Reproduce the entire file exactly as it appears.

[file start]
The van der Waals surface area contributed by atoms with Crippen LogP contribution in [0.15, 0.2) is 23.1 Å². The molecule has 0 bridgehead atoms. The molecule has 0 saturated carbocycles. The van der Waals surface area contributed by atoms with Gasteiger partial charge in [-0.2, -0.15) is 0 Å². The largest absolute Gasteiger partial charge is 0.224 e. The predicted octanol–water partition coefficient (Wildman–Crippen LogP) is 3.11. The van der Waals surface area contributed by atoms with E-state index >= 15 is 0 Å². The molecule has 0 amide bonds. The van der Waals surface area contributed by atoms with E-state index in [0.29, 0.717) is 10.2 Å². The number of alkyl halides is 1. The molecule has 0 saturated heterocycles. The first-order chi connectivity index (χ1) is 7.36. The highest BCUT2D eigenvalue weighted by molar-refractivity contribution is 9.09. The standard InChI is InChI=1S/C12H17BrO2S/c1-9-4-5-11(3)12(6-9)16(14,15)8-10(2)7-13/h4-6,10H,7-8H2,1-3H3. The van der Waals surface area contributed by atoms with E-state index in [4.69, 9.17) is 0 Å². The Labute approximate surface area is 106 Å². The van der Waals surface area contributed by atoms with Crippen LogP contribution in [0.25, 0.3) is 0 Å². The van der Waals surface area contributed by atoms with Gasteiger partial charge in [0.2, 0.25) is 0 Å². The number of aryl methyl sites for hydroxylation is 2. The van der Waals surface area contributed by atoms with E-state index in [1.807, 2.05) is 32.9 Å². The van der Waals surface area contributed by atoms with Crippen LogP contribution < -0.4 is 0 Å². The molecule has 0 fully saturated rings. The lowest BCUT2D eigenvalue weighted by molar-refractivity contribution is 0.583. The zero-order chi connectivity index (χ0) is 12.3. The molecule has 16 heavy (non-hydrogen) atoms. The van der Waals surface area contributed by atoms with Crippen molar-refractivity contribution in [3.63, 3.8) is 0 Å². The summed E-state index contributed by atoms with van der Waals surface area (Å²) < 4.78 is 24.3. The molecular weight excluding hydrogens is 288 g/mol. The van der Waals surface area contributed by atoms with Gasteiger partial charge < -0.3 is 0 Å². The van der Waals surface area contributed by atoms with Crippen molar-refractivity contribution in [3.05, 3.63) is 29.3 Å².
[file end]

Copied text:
The van der Waals surface area contributed by atoms with Crippen LogP contribution in [0.15, 0.2) is 23.1 Å². The molecule has 0 bridgehead atoms. The molecule has 0 saturated carbocycles. The van der Waals surface area contributed by atoms with Gasteiger partial charge in [-0.2, -0.15) is 0 Å². The largest absolute Gasteiger partial charge is 0.224 e. The predicted octanol–water partition coefficient (Wildman–Crippen LogP) is 3.11. The van der Waals surface area contributed by atoms with E-state index >= 15 is 0 Å². The molecule has 0 amide bonds. The van der Waals surface area contributed by atoms with E-state index in [0.29, 0.717) is 10.2 Å². The number of alkyl halides is 1. The molecule has 0 saturated heterocycles. The first-order chi connectivity index (χ1) is 7.36. The highest BCUT2D eigenvalue weighted by molar-refractivity contribution is 9.09. The standard InChI is InChI=1S/C12H17BrO2S/c1-9-4-5-11(3)12(6-9)16(14,15)8-10(2)7-13/h4-6,10H,7-8H2,1-3H3. The van der Waals surface area contributed by atoms with E-state index in [4.69, 9.17) is 0 Å². The Labute approximate surface area is 106 Å². The van der Waals surface area contributed by atoms with Crippen LogP contribution in [0.25, 0.3) is 0 Å². The van der Waals surface area contributed by atoms with Gasteiger partial charge in [0.2, 0.25) is 0 Å². The number of aryl methyl sites for hydroxylation is 2. The van der Waals surface area contributed by atoms with E-state index in [1.807, 2.05) is 32.9 Å². The van der Waals surface area contributed by atoms with Crippen LogP contribution < -0.4 is 0 Å². The molecule has 0 fully saturated rings. The lowest BCUT2D eigenvalue weighted by molar-refractivity contribution is 0.583. The zero-order chi connectivity index (χ0) is 12.3. The molecule has 16 heavy (non-hydrogen) atoms. The van der Waals surface area contributed by atoms with Crippen molar-refractivity contribution in [3.63, 3.8) is 0 Å². The summed E-state index contributed by atoms with van der Waals surface area (Å²) < 4.78 is 24.3. The molecular weight excluding hydrogens is 288 g/mol. The van der Waals surface area contributed by atoms with Gasteiger partial charge < -0.3 is 0 Å². The van der Waals surface area contributed by atoms with Crippen molar-refractivity contribution in [3.05, 3.63) is 29.3 Å².